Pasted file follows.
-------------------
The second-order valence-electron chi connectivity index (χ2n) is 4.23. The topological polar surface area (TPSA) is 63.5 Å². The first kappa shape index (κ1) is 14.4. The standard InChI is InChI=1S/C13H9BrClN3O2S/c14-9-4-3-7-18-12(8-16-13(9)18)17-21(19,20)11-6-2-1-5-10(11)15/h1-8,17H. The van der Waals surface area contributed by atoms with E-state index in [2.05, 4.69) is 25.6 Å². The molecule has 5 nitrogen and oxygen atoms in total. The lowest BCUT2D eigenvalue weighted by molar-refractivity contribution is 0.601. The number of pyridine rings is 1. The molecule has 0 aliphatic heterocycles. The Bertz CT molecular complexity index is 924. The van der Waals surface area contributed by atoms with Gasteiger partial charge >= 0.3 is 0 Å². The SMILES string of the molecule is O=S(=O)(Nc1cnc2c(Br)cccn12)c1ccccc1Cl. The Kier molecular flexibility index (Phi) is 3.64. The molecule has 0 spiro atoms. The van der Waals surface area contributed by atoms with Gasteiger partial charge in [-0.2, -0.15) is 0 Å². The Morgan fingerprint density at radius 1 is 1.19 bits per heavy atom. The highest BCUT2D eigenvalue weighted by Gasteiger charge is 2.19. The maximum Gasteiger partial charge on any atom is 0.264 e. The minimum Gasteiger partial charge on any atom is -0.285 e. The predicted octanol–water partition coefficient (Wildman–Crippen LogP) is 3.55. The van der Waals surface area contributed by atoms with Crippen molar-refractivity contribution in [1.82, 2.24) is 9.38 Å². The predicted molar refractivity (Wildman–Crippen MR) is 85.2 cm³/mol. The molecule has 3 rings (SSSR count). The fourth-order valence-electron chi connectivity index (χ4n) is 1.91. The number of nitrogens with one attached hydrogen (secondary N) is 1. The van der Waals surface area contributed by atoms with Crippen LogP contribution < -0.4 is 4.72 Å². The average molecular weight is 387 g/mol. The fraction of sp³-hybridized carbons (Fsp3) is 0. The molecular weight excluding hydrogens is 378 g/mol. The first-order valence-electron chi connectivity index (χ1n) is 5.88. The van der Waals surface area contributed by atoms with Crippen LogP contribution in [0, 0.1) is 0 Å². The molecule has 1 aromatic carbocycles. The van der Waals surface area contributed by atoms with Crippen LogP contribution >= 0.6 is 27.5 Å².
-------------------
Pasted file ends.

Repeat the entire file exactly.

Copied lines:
The second-order valence-electron chi connectivity index (χ2n) is 4.23. The topological polar surface area (TPSA) is 63.5 Å². The first kappa shape index (κ1) is 14.4. The standard InChI is InChI=1S/C13H9BrClN3O2S/c14-9-4-3-7-18-12(8-16-13(9)18)17-21(19,20)11-6-2-1-5-10(11)15/h1-8,17H. The van der Waals surface area contributed by atoms with E-state index in [2.05, 4.69) is 25.6 Å². The molecule has 5 nitrogen and oxygen atoms in total. The lowest BCUT2D eigenvalue weighted by molar-refractivity contribution is 0.601. The number of pyridine rings is 1. The molecule has 0 aliphatic heterocycles. The Bertz CT molecular complexity index is 924. The van der Waals surface area contributed by atoms with Gasteiger partial charge >= 0.3 is 0 Å². The SMILES string of the molecule is O=S(=O)(Nc1cnc2c(Br)cccn12)c1ccccc1Cl. The Kier molecular flexibility index (Phi) is 3.64. The molecule has 0 spiro atoms. The van der Waals surface area contributed by atoms with Gasteiger partial charge in [-0.2, -0.15) is 0 Å². The Morgan fingerprint density at radius 1 is 1.19 bits per heavy atom. The highest BCUT2D eigenvalue weighted by Gasteiger charge is 2.19. The maximum Gasteiger partial charge on any atom is 0.264 e. The minimum Gasteiger partial charge on any atom is -0.285 e. The predicted octanol–water partition coefficient (Wildman–Crippen LogP) is 3.55. The van der Waals surface area contributed by atoms with Crippen molar-refractivity contribution in [1.82, 2.24) is 9.38 Å². The predicted molar refractivity (Wildman–Crippen MR) is 85.2 cm³/mol. The molecule has 3 rings (SSSR count). The fourth-order valence-electron chi connectivity index (χ4n) is 1.91. The number of nitrogens with one attached hydrogen (secondary N) is 1. The van der Waals surface area contributed by atoms with Crippen LogP contribution < -0.4 is 4.72 Å². The average molecular weight is 387 g/mol. The fraction of sp³-hybridized carbons (Fsp3) is 0. The molecular weight excluding hydrogens is 378 g/mol. The first-order valence-electron chi connectivity index (χ1n) is 5.88. The van der Waals surface area contributed by atoms with Crippen LogP contribution in [0, 0.1) is 0 Å². The molecule has 1 aromatic carbocycles. The van der Waals surface area contributed by atoms with Crippen LogP contribution >= 0.6 is 27.5 Å².